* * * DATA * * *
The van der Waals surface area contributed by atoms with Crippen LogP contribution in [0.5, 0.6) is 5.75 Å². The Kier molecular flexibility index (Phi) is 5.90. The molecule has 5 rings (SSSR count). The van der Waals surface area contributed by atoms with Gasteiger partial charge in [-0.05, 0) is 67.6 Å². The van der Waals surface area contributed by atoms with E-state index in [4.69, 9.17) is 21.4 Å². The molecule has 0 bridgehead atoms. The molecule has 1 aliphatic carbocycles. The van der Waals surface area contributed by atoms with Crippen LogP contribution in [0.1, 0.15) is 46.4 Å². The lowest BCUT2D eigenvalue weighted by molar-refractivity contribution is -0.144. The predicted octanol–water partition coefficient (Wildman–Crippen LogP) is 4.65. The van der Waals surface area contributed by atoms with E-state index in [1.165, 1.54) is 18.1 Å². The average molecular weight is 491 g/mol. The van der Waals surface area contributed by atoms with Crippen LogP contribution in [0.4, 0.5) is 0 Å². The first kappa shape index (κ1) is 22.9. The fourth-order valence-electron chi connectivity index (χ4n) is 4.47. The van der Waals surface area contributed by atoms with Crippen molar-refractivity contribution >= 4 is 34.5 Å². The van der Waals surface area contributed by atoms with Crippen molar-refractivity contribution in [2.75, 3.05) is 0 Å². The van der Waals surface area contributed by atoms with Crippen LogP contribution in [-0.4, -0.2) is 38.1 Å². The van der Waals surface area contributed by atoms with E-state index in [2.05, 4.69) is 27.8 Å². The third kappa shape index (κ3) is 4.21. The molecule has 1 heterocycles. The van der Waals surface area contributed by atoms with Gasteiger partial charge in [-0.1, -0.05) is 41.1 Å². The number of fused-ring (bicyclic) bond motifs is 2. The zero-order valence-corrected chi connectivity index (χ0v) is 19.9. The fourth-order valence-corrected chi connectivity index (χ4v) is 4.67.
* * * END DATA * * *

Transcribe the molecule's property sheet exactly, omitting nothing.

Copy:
The van der Waals surface area contributed by atoms with Crippen LogP contribution in [0.5, 0.6) is 5.75 Å². The Kier molecular flexibility index (Phi) is 5.90. The molecule has 5 rings (SSSR count). The van der Waals surface area contributed by atoms with Gasteiger partial charge in [-0.05, 0) is 67.6 Å². The van der Waals surface area contributed by atoms with E-state index in [4.69, 9.17) is 21.4 Å². The molecule has 0 bridgehead atoms. The molecule has 1 aliphatic carbocycles. The van der Waals surface area contributed by atoms with Crippen LogP contribution in [0.1, 0.15) is 46.4 Å². The lowest BCUT2D eigenvalue weighted by molar-refractivity contribution is -0.144. The predicted octanol–water partition coefficient (Wildman–Crippen LogP) is 4.65. The van der Waals surface area contributed by atoms with E-state index in [1.165, 1.54) is 18.1 Å². The average molecular weight is 491 g/mol. The van der Waals surface area contributed by atoms with Crippen LogP contribution in [0.4, 0.5) is 0 Å². The first kappa shape index (κ1) is 22.9. The fourth-order valence-electron chi connectivity index (χ4n) is 4.47. The van der Waals surface area contributed by atoms with Crippen molar-refractivity contribution >= 4 is 34.5 Å². The van der Waals surface area contributed by atoms with Crippen molar-refractivity contribution in [2.75, 3.05) is 0 Å². The van der Waals surface area contributed by atoms with Crippen LogP contribution in [-0.4, -0.2) is 38.1 Å². The van der Waals surface area contributed by atoms with E-state index in [2.05, 4.69) is 27.8 Å². The third kappa shape index (κ3) is 4.21. The molecule has 1 heterocycles. The van der Waals surface area contributed by atoms with Gasteiger partial charge in [-0.1, -0.05) is 41.1 Å². The number of fused-ring (bicyclic) bond motifs is 2. The zero-order valence-corrected chi connectivity index (χ0v) is 19.9. The fourth-order valence-corrected chi connectivity index (χ4v) is 4.67.